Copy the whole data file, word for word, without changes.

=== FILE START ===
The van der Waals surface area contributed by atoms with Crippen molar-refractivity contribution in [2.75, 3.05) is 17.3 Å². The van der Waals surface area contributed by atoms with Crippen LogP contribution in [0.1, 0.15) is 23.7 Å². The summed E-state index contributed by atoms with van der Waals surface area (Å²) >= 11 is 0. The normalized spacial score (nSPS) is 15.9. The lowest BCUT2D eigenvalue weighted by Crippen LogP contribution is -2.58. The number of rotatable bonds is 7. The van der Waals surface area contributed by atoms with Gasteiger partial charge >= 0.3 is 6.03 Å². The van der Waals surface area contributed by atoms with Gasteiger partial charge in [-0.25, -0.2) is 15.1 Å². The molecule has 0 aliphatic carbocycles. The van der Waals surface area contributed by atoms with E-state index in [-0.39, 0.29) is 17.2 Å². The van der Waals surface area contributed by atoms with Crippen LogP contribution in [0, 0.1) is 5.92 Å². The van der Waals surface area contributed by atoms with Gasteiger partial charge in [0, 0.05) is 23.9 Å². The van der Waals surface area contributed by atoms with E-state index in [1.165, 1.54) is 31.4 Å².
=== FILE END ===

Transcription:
The van der Waals surface area contributed by atoms with Crippen molar-refractivity contribution in [2.75, 3.05) is 17.3 Å². The van der Waals surface area contributed by atoms with Crippen LogP contribution in [0.1, 0.15) is 23.7 Å². The summed E-state index contributed by atoms with van der Waals surface area (Å²) >= 11 is 0. The normalized spacial score (nSPS) is 15.9. The lowest BCUT2D eigenvalue weighted by Crippen LogP contribution is -2.58. The number of rotatable bonds is 7. The van der Waals surface area contributed by atoms with Gasteiger partial charge >= 0.3 is 6.03 Å². The van der Waals surface area contributed by atoms with Gasteiger partial charge in [-0.25, -0.2) is 15.1 Å². The molecule has 0 aliphatic carbocycles. The van der Waals surface area contributed by atoms with E-state index in [-0.39, 0.29) is 17.2 Å². The van der Waals surface area contributed by atoms with Crippen LogP contribution in [0, 0.1) is 5.92 Å². The van der Waals surface area contributed by atoms with Gasteiger partial charge in [0, 0.05) is 23.9 Å². The van der Waals surface area contributed by atoms with E-state index in [1.165, 1.54) is 31.4 Å².